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Wednesday, January 21, 2009

Property prices to weaken on slower economy

KUALA LUMPUR: Property prices and demand will weaken by 5% to 10% in 2009 due to slower economic growth and a decline in foreign investment, says an industry official.

Association of Valuers and Property Consultants In Private Practice Malaysia (PEPS) president James Wong ruled out a property price plunge but said he expected a “gradual correction” as prices had peaked in the third quarter of last year.

James Wong

“At this point, there is no panic and force selling. Our property market is more mature and there is less speculation,” he said.

Real estate investment trusts cutting back on property acquisitions, which had been a significant factor in the rising property market for the past two years, was partly blamed for the slowing property demand, he told a press conference yesterday.

Wong forecast property launches to soften this year and said he expected a prolonged economic slowdown.

To boost the property market, development and consumption had to increase, which he said were unlikely to happen this year as many potential buyers would opt to save.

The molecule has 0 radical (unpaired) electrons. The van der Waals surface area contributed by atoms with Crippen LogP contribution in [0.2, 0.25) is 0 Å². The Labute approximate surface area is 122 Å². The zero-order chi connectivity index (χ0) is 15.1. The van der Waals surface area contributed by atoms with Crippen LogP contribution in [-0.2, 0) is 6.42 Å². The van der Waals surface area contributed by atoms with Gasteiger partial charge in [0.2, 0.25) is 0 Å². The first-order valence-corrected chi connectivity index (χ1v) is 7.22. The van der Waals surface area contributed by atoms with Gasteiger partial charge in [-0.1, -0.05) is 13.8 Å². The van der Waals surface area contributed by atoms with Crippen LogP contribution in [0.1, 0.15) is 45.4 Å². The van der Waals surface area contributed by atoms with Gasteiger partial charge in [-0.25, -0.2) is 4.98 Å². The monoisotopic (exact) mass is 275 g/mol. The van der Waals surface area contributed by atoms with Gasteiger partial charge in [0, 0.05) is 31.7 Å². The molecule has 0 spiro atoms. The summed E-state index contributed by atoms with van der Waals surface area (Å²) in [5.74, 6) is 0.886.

“Many potential buyers and investors are adopting a wait and see strategy (and thus are not spending).

“How resilient our economy is in 2009 will depend on domestic demand and the recovery of the Asian giants, including China,” he said.

He added that the RM7bil stimulus package was too small to have a meaningful impact, as it only represented 1.4% of the national gross domestic product (GDP). He stressed that Malaysia needed a second stimulus package to prevent the economy from falling into recession.

“Government should reduce personal income taxes and increase disposable income to directly increase domestic demand and consumption.

“It should also improve the investment climate such as liberalising the Foreign Investment Committee (FIC) guidelines on foreign purchase of real estate, licensing, visa and work permit requirements and relaxing the foreign equity participation policy,” he said.

If possible, he hoped the Government would emulate the approval process adopted by Singapore and Hong Kong for manufacturing projects.

Wong also recommended further interest rates cut by Bank Negara to help revitalise the economy.

By The Star

1 comment:

Anonymous said...

Dubai property prices dropped 23 per cent last month from a record high in September after banks cut lending and sellers offered discounts as a result of the global economic slowdown, according to an HSBC Holdings plc survey.

The average price of villas in Dubai fell 30 per cent and for apartments 20 per cent from September, according to the survey, which for the first time captured actual real-estate transaction prices in Dubai.
Developers in Dubai have cut jobs and cancelled projects to cope with a slowdown in demand and credit shortage after more than one trillion dollars in worldwide writedowns and losses at financial institutions.